Wrathmall has an architectural background and admits to having an ‘eye for design’, so it was natural for him to retain a close watch on how workspace design should evolve across the company, and how to maximise the use of space within the building to support the business. Additionally, developing a close relationship with Roy Parrish, general manager of HGBD (Harrow Green Design + Build) has produced a collaborative team that has developed a supportive relationship through all of Wrathmall’s projects at No 1 Poultry thus far.

Working within a triangular site with a ‘hole’ in it offers a host of issues for space planning in a dynamic and growing business, not least the lack of parallel lines which makes matching people and equipment more difficult in unconventionally shaped spaces. There is also an urgent need to refresh the ‘tired’ 1980’s interior design, to provide for more formal and informal meeting space and to better reflect the ethos of the company within the workplace. Wrathmall’s objective is to convey though Morley’s working environment key words such as ‘courage’, ‘cutting edge’, ‘progressive’ and ‘challenging’ that represent the company’s approach to business and its ambition for its clients and staff.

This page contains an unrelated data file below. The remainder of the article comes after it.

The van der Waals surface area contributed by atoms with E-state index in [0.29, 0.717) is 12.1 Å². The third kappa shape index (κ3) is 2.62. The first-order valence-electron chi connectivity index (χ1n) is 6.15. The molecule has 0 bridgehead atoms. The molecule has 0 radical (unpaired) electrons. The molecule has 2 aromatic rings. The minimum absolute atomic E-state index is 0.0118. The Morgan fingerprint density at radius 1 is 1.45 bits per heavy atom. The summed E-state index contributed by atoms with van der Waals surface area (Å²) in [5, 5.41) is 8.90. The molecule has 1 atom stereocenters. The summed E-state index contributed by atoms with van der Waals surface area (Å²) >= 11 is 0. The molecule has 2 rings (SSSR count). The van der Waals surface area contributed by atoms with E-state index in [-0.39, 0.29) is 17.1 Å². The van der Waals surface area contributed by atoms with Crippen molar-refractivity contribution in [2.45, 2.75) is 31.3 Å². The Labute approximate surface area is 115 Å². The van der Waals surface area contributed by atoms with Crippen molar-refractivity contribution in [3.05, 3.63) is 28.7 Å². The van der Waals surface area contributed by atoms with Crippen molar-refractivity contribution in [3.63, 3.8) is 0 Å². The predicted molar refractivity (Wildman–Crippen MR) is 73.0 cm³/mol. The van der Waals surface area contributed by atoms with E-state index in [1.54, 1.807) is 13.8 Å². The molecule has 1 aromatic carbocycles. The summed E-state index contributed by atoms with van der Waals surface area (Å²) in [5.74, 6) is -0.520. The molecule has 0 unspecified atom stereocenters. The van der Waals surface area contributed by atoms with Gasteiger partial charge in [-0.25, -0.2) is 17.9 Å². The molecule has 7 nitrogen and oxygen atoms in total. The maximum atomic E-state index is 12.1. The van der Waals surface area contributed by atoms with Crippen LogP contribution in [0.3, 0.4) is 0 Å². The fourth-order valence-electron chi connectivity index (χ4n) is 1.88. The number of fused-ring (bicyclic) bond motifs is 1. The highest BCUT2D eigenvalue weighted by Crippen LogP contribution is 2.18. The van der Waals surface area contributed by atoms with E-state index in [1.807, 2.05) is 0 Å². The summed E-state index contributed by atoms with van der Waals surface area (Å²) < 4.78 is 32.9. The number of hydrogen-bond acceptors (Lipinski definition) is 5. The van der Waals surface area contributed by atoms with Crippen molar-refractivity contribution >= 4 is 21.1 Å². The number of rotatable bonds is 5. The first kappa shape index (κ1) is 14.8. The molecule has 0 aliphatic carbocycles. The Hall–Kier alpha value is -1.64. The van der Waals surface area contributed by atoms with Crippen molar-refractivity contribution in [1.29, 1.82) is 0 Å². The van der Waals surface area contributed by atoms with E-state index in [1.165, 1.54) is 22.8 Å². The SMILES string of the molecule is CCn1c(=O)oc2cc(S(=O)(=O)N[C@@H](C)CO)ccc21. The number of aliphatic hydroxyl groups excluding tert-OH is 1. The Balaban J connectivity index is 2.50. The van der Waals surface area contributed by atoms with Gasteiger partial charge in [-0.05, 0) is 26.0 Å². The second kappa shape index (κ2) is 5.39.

Within his first year, Wrathmall had tackled the key third floor reception area to provide more space for staff and guests, and to naturally lead them into the office and meeting spaces. As Wrathmall explained the key driver initially was to provide a comfortable and safe working location for a pregnant receptionist, but it soon became an opportunity to “raise the game and make a statement about the company” whilst also better accommodating an awkwardly placed column that dominated the space. When external interior designers failed to come up with a suitable solution, Wrathmall trusted his own judgement and turned to Roy Parrish, for advice initially on furniture suppliers. They had successfully worked together sourcing office furniture when Parrish was with a former employer. By listening to Wrathmall’s requirements, Parrish developed a design that met Morley’s needs. Additionally, he put him Wrathmall in touch with art consultant, Ann Marie Bainbridge, to advise on the use of contemporary art to reflect Morley’s values.